Early retirement - effect on your pension
If you retire early, or stop work due to redundancy, ill-health or other reasons, your State Pension and other pensions you're entitled to may be affected. You need to know all your pension options to make sure you'll have enough to live on in retirement.
Retirement age and claiming your pension
Although you can retire at any age, you can only claim your State Pension when you reach State Pension age.
For workplace or personal pensions, you need to check with each scheme provider the earliest age you can claim pension benefits. If you're retiring because of ill-health you may be able to take your benefits before the set age.
If you have serious ill-health and your life expectancy is less than a year you can retire at any age. You can take up to 100 per cent of your pension fund as a tax-free lump sum. If you're married or have a civil partner, up to 50 per cent of the pension fund may be retained by the scheme. This will be used to provide for a survivor's pension.
Changes to State Pension age
The State Pension age is increasing. To find out more see ‘Calculating your State Pension age’.
Effect of early retirement on your State Pension
If you retire before State Pension age you won't receive a State Pension immediately. You may receive less when you reach State Pension age than if you'd continued working. This is because you get a State Pension by building up enough 'qualifying years'. A qualifying year is a tax year in which you have enough earnings on which you have paid National Insurance contributions (NICs). It also includes a year in which you are treated as having paid or have been credited with paying NICs.
Boosting your National Insurance contributions (NICs)
There are ways to improve your NICs record:
- you may be able to pay voluntary NICs
- if you take on part-time or casual work and you pay NICs, this may add to your NICs record
- Do you need to top up your National Insurance contributions?
When can you take your personal or workplace pension?
You'll need to check your options for early retirement with your workplace, personal or stakeholder pension scheme – the rules vary on whether and when you can retire. For example, many schemes allow early retirement on grounds of ill-health when you become incapable of doing your job because of physical or mental impairment.
Effect of early retirement on 'money purchase' arrangements
If you're a member of a personal pension, stakeholder pension or workplace money purchase scheme, the main points to remember are:
- you've had fewer years to pay in, so your pension fund will be smaller
- your pension fund will need to provide you with an income over a longer period, so the pension you get will be smaller
Example (money purchase arrangement)
If you started paying into your pension at age 35 with a life expectancy of 85 then:
- if you retire at 55 the fund built up over 20 years must last 30 years
- if you retire at 65 the fund built up over 30 years must last 20 years
If you're retiring early due to an illness that's likely to effect your life expectancy, then some providers may boost your pension.
Effect of early retirement on 'final salary' schemes
With these schemes the pension you get when you retire is usually based on a fraction of your salary. This fraction is then multiplied by the number of years you were a member of the scheme. So if you're considering early retirement you'll probably receive a smaller pension.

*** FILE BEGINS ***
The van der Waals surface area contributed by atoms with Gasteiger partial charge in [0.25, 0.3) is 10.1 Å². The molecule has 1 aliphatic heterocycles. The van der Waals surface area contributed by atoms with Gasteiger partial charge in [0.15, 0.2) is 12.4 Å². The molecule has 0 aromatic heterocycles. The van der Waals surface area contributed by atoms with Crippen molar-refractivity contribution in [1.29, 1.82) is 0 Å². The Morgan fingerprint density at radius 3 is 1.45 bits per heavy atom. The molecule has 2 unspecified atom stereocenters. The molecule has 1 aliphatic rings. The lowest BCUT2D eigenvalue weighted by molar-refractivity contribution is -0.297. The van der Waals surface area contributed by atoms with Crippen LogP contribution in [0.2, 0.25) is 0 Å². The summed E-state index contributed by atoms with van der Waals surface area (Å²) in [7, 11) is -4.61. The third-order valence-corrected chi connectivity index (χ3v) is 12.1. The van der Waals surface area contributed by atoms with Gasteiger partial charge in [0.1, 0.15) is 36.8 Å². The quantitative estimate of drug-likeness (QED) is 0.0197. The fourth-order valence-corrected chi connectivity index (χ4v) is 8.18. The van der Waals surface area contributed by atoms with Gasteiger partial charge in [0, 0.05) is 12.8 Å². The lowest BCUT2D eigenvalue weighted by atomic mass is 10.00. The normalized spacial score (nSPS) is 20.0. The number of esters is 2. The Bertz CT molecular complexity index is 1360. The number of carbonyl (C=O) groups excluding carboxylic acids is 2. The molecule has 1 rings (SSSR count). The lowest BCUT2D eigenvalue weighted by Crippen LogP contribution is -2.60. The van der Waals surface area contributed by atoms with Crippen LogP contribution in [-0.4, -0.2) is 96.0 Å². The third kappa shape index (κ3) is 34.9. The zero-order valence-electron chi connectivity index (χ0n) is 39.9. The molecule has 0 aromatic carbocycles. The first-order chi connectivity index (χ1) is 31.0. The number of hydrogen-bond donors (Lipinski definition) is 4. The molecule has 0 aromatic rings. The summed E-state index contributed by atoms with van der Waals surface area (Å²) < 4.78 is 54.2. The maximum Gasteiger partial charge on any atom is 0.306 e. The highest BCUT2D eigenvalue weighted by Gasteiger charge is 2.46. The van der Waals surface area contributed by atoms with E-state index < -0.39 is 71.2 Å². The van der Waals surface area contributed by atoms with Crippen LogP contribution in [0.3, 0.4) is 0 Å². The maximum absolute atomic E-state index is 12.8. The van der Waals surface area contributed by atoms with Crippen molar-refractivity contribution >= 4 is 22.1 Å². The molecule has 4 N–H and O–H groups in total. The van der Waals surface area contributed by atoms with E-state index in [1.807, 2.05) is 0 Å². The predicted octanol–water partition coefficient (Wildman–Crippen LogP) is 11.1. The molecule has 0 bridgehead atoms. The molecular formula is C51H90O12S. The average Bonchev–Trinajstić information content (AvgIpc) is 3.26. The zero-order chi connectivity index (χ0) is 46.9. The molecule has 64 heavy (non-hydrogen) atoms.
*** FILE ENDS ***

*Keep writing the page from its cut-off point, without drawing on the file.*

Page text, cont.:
If you started paying into your pension at 35 and the pension is based on 1/80 of your final salary, then:
- retiring at 55 would give 20/80 of final salary
- retiring at 65 would give 30/80 of final salary
Many schemes also reduce the annual amount of pension they pay if you take payments before the scheme’s normal retirement age. This is to take account of the fact that your pension is being paid for a longer period.
Example (final salary scheme)
Michael is a member of a pension scheme that has a retirement age of 60. He retires at age 58 having built up a pension which is 35/80ths of his final salary. The pension scheme reduces the annual rate of pension by five per cent for each year if a pension is taken early. This means that Michael's pension will be reduced by 10 per cent because it is paid two years early.
Points to consider about your workplace pension
When looking at workplace pensions, remember that:
- your workplace scheme may not allow you to take your pension before the normal retirement age of the scheme
- if you retire early through ill-health there may be special terms in the scheme rules that allow for the pension to be enhanced
- if you're made redundant with a pension, you could delay drawing it and let it build up – compare any special early retirement deal with all the alternatives
- if you are going to work again, check the rules about transferring your old pension to a new employer's pension scheme - contact your pension scheme administrator
- if you've had several jobs, you'll need details of all your pension rights
These are complicated points and you may benefit from getting independent advice.
Pension shortfalls - options and getting advice
If your pension won't be enough to cover you in retirement, some options you could think about are:
- buying added years in a final salary scheme (where the scheme allows)
- increasing your contributions to a workplace or personal plan - you can save as much as you like into different pension schemes (though you only get tax relief up to certain limits – read 'Pension rules from April 2006' to find out more)
- using tax efficient investments like Individual Savings Accounts (ISAs) to support your pension
- tracing pension rights from previous jobs
In this situation it's important to get early advice from an authorised financial adviser.
- How to catch up if you've got little or no pension
- Pension Tracing Service - trace a personal or workplace pension scheme
- Choosing and using a pensions adviser